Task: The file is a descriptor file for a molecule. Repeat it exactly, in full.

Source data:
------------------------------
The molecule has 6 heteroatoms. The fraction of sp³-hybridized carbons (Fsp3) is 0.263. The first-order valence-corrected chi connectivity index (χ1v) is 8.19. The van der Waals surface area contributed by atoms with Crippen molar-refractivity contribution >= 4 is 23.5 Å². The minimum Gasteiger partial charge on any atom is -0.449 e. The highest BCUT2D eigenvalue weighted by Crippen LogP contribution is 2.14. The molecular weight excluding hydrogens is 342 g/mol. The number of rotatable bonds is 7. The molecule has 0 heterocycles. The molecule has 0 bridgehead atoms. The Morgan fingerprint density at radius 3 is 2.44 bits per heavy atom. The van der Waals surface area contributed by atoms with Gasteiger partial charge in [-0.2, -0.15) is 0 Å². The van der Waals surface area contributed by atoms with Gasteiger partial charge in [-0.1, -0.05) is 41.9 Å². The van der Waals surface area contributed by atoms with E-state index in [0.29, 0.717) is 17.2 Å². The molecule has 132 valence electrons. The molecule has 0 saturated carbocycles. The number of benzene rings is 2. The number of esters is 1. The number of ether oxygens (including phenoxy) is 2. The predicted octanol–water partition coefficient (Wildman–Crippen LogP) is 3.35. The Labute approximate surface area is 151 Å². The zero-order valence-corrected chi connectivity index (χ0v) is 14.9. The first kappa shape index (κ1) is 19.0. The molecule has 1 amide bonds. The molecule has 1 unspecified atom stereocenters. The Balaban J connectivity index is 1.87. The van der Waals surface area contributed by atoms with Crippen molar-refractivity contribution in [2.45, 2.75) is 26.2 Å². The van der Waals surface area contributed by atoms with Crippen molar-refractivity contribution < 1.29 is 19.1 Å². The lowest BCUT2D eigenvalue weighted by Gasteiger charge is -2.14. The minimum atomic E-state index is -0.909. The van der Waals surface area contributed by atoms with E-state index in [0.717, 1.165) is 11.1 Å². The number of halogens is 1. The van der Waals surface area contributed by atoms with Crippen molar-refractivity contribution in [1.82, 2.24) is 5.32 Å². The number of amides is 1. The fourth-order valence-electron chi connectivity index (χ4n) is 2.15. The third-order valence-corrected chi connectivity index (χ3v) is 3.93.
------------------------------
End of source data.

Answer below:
The molecule has 6 heteroatoms. The fraction of sp³-hybridized carbons (Fsp3) is 0.263. The first-order valence-corrected chi connectivity index (χ1v) is 8.19. The van der Waals surface area contributed by atoms with Crippen molar-refractivity contribution >= 4 is 23.5 Å². The minimum Gasteiger partial charge on any atom is -0.449 e. The highest BCUT2D eigenvalue weighted by Crippen LogP contribution is 2.14. The molecular weight excluding hydrogens is 342 g/mol. The number of rotatable bonds is 7. The molecule has 0 heterocycles. The molecule has 0 bridgehead atoms. The Morgan fingerprint density at radius 3 is 2.44 bits per heavy atom. The van der Waals surface area contributed by atoms with Gasteiger partial charge in [-0.2, -0.15) is 0 Å². The van der Waals surface area contributed by atoms with Gasteiger partial charge in [-0.1, -0.05) is 41.9 Å². The van der Waals surface area contributed by atoms with E-state index in [0.29, 0.717) is 17.2 Å². The molecule has 132 valence electrons. The molecule has 0 saturated carbocycles. The number of benzene rings is 2. The number of esters is 1. The number of ether oxygens (including phenoxy) is 2. The predicted octanol–water partition coefficient (Wildman–Crippen LogP) is 3.35. The Labute approximate surface area is 151 Å². The zero-order valence-corrected chi connectivity index (χ0v) is 14.9. The first kappa shape index (κ1) is 19.0. The molecule has 1 amide bonds. The molecule has 1 unspecified atom stereocenters. The Balaban J connectivity index is 1.87. The van der Waals surface area contributed by atoms with Crippen molar-refractivity contribution in [2.45, 2.75) is 26.2 Å². The van der Waals surface area contributed by atoms with Crippen molar-refractivity contribution < 1.29 is 19.1 Å². The lowest BCUT2D eigenvalue weighted by Gasteiger charge is -2.14. The minimum atomic E-state index is -0.909. The van der Waals surface area contributed by atoms with E-state index in [0.717, 1.165) is 11.1 Å². The number of halogens is 1. The van der Waals surface area contributed by atoms with Crippen molar-refractivity contribution in [1.82, 2.24) is 5.32 Å². The number of amides is 1. The fourth-order valence-electron chi connectivity index (χ4n) is 2.15. The third-order valence-corrected chi connectivity index (χ3v) is 3.93.